(2012), "Africa - Africa: final global push need to combat polio", International Journal of Health Care Quality Assurance, Vol. 25 No. 3. https://doi.org/10.1108/ijhcqa.2012.06225caa.012Download as .RIS
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Africa - Africa: final global push need to combat polio
Article Type: News and views From: International Journal of Health Care Quality Assurance, Volume 25, Issue 3
Keywords: Immunisation programmes, Polio incidence reduction, Community outreach strategies, Quality healthcare improvement
The world is close to complete polio eradication but one final push is needed.
According to the World Health Organisation (WHO), few polio cases remain globally but a final push of commitment is needed, including added financial resources and increased immunisation awareness in communities, to overcome the last cases.
This information was released at the third annual regional conference for immunisation in Windhoek.
According to the WHO, African countries account for 57 per cent of all the cases of polio in the world. Since 1988, polio incidence has fallen by 99 per cent, from more than 350,000 cases to 1,291 cases in 2010.
The disease remains endemic in only four countries Angola, Chad, the Democratic Republic of Congo and Nigeria. Isolated cases of polio have also been identified in five formerly polio-free countries in Africa, including Kenya and Mali.
But overcoming the final 1 per cent could be the trickiest stretch yet. According to the WHO, the current funding gap of U$535 million for 2011 to 2012 “presents an immediate and major risk for the full implementation of planned activities”.
The message of the importance of immunisation is not filtering down to communities and vaccines are relatively inaccessible, the WHO says.
Other obstacles in the way of eradicating polio are “weak surveillance systems […] [and] low level of domestic funding”.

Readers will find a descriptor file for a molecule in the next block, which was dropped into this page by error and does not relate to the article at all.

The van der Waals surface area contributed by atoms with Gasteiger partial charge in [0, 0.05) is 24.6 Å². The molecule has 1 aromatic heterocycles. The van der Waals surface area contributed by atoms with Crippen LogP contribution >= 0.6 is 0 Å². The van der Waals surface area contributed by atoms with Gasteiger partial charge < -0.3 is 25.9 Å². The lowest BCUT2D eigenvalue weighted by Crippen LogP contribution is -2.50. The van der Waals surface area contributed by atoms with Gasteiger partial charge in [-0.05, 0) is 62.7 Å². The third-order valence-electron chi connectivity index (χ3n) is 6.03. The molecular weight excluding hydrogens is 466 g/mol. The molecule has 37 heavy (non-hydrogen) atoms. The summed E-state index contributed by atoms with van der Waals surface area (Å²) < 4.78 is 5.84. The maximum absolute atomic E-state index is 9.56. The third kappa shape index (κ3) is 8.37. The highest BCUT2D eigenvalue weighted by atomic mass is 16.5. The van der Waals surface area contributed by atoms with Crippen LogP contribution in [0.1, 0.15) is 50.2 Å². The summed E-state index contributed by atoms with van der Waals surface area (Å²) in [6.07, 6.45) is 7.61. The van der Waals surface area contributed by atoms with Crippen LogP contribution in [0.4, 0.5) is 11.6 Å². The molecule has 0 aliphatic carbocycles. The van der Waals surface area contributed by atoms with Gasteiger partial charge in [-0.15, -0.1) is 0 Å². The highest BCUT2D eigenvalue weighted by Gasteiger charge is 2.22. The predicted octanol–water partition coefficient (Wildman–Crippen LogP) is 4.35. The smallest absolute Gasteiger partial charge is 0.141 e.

Moreover, the WHO states that “high-level political commitment is not always translated into programme ownership and community outreach strategies actions at lower levels”. There is also resistance to vaccination in some communities, which requires more social and behavioural research.
At the opening of the conference yesterday, Prime Minister Nahas Angula, who delivered a speech on behalf of President Hifikepunye Pohamba, said the theme for this year’s conference is “A Polio-free Africa”.
He said the first commitment made by the international community towards the eradication of polio was made 22 years ago.
“African governments have given top priority to this commitment to ensure that our children do not die unnecessarily from vaccine preventable diseases, such as polio,” he said. He said even countries that are certified polio free need to remain vigilant. “There is neither time to rest nor to become complacent until the world is free from polio.”
The conference on immunisation is a platform where countries and organisations review progress, share experiences and update participants on new technologies and strategies to improve immunisation, said Dr Luis Gomes Sambo, the WHO regional director for Africa.
Sambo said investment in vaccination requires more attention from governments so that all the countries in Africa can reach 90 per cent routine immunisation coverage.
He said it is unfortunate that, with the availability of new vaccines, children are still unable to reap the benefits due to high costs. He also said there is still a lot to be done to reduce costs and increase access to new vaccines.
According to Sambo, progress in polio eradication in the region has been mixed this year. He said the transmission of the polio virus persists in endemic and re-infected countries.
Sambo praised Namibia for consistently achieving immunisation coverage rates higher than the African average.
For more information: www.allafrica.com